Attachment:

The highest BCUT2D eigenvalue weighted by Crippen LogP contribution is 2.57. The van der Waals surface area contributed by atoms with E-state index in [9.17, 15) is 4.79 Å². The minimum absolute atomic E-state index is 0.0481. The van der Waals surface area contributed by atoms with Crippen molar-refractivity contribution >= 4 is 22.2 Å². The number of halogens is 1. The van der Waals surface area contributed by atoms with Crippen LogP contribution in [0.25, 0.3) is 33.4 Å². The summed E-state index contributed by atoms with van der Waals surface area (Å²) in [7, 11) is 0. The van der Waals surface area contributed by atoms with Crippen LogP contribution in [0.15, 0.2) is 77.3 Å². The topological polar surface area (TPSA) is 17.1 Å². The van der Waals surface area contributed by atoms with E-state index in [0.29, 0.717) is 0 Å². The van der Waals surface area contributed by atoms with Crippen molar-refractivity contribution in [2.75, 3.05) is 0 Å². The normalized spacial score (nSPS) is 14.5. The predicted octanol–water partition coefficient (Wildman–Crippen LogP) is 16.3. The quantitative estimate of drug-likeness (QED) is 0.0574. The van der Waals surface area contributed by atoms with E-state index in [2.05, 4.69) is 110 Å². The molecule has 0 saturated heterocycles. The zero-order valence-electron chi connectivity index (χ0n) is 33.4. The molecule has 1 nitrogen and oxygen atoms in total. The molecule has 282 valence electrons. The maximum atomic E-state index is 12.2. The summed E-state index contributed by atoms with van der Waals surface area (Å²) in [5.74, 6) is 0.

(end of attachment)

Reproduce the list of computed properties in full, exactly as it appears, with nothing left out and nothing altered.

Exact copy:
The highest BCUT2D eigenvalue weighted by Crippen LogP contribution is 2.57. The van der Waals surface area contributed by atoms with E-state index in [9.17, 15) is 4.79 Å². The minimum absolute atomic E-state index is 0.0481. The van der Waals surface area contributed by atoms with Crippen molar-refractivity contribution >= 4 is 22.2 Å². The number of halogens is 1. The van der Waals surface area contributed by atoms with Crippen LogP contribution in [0.25, 0.3) is 33.4 Å². The summed E-state index contributed by atoms with van der Waals surface area (Å²) in [7, 11) is 0. The van der Waals surface area contributed by atoms with Crippen LogP contribution in [0.15, 0.2) is 77.3 Å². The topological polar surface area (TPSA) is 17.1 Å². The van der Waals surface area contributed by atoms with E-state index in [0.29, 0.717) is 0 Å². The van der Waals surface area contributed by atoms with Crippen molar-refractivity contribution in [2.75, 3.05) is 0 Å². The normalized spacial score (nSPS) is 14.5. The predicted octanol–water partition coefficient (Wildman–Crippen LogP) is 16.3. The quantitative estimate of drug-likeness (QED) is 0.0574. The van der Waals surface area contributed by atoms with E-state index in [2.05, 4.69) is 110 Å². The molecule has 0 saturated heterocycles. The zero-order valence-electron chi connectivity index (χ0n) is 33.4. The molecule has 1 nitrogen and oxygen atoms in total. The molecule has 282 valence electrons. The maximum atomic E-state index is 12.2. The summed E-state index contributed by atoms with van der Waals surface area (Å²) in [5.74, 6) is 0.